The VPMS operates in accordance with a routine illustrated in Fig. 7, whose features will now be described in more detail in conjunction with Figs. 6A-C, although Fig. 7 should be regarded as a generic illustration of the operation of the VPMS routine, rather than a specific illustration of individual event depicted in Figs. 6. As explained 30 above, the VPMS operates with reference to a series of time intervals, or windows, which in the present example are of constant length. The routine is initiated at step 702 by a clock (typically the clock which defines the time windows) indicating that a time window has commenced. At step 704 the routine then updates a dispatch record, which is a record of the identities of a predetermined number N (which in this

example is 3) of destination hosts most recently contacted (in accordance with the policy- see later) in the previous time window are stored (and which are shown for each time window in Fig. 6B). At this point the routine is effectively in a waiting mode until a request to send data is received at step 706. This is a step whose 5 occurrence is entirely outside the control of the VPMS since it usually is initiated at the behest of an application programme, as is the case with Requests A, B and C. Each of these requests passes through the relevant application protocol layer in the network stack from the respective application programme by which they were generated, to the VPMS, and this event is labelled in Fig. 7 as step 706. Step 706 may 10 be thought of as a triggering event, so that when a request passes into the VPMS, the identity of the requested destination host specified in each the request is matched with the dispatch record. This matching process therefore determines whether the requested destination host is a new host, and is represented at step 708. In the present example, somewhat artificially, but nonetheless serving to illustrate the principles 15 underlying the present invention, the time interval T1 is the first time interval after start-up of the computing entity. The VPMS therefore matches the destination host identities for each of the Requests A-C against identities held in a "default" dispatch record 610 for the time period T1, which may be (and in the illustrated example, is) simply a record of the three hosts most frequently contacted during the lifetime of the 20 host on which the VPMS is running. In the present example the three most frequently contacted hosts, and therefore the three identities retained in the default dispatch record are those of the mail server (Request A), the file server (Request B) and the web proxy server (Request C). Since each of the three outbound requests from the workstation during the time period T1 identify a host destination matching one ofthe 25 three host identities in the default dispatch record, and therefore none of the Requests is seeking to establish contact with a new destination host, the VPMS therefore takes no action and simply ends at step 710.

During the course of the second time interval T2, three further outbound requests are 30 received, identifying host destinations "Intranet Peer 1" (Request D), Request B (described above) and "Intranet Peer 2" (Request E) are received. As in the previous time window, as each request triggers an individual VPMS routine for that request, i.e. a step 706 as it passes through the VPMS, and is followed by the step 708 of matching the identity of the host destination in the request with the identities present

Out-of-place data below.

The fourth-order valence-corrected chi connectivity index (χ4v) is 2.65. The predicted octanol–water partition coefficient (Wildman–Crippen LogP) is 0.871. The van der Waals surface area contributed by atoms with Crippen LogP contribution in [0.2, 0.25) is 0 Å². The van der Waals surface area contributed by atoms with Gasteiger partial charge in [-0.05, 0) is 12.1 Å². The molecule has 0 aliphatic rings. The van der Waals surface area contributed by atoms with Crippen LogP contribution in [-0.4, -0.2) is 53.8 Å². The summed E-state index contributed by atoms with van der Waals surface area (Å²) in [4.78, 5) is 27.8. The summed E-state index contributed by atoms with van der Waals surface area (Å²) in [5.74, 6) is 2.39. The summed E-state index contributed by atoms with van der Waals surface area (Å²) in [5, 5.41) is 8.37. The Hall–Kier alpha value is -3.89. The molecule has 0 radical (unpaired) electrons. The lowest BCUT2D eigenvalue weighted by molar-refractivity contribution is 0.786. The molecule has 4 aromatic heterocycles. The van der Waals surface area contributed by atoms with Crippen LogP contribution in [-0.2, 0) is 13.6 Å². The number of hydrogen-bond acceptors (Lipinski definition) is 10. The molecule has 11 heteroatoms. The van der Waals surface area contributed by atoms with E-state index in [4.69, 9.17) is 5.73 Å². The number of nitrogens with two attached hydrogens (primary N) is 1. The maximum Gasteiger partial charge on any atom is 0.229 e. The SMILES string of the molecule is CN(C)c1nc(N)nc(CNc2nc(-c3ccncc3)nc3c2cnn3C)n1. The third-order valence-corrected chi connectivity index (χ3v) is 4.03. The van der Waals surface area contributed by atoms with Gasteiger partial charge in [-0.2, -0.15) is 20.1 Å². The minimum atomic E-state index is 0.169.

in the dispatch record 612 for this time window T2 is performed in order to establish whether the request is new. The dispatch record however is now a genuine record of the identities of the three hosts contacted most recently during the previous time window T1 (although coincidentally this is identical to the default dispatch record).

5 Upon receipt of Request D, the VPMS routine for that request establishes at step 708 that the identity of this host is not in the dispatch record 612, i.e. that it is a new destination host. It therefore proceeds to step 712, where it adds a copy of the Request D to a virtual buffer whose contents are shown in Fig. 6C, and then ends at 710. In one preferred embodiment, the entire contents of the socket relating to 10 Request D are duplicated in the virtual buffer. However in an alternative embodiment, where for example the payload is large, this is omitted. On receipt of Request B. the VPMS establishes at a step 708 that B is present in the dispatch record, and so the VPMS routine ends at step 710. Request E is also a new request within the time window T2 and so at a step 712 the identity of host E is added to the virtual 15 buffer.

Because receipt of requests are the trigger for the commencement of the routine illustrated in Fig. 7, neither the number of occasions in a given time window in which the VPMS routine is run, nor the timing of their commencement can be known in 20 advance. Additionally, as illustrated in Fig. 7, it is possible for two (or indeed more, although only two are illustrated in Fig. 7) routines to be running in temporal overlap, since one may still be running when another is triggered by a furler request.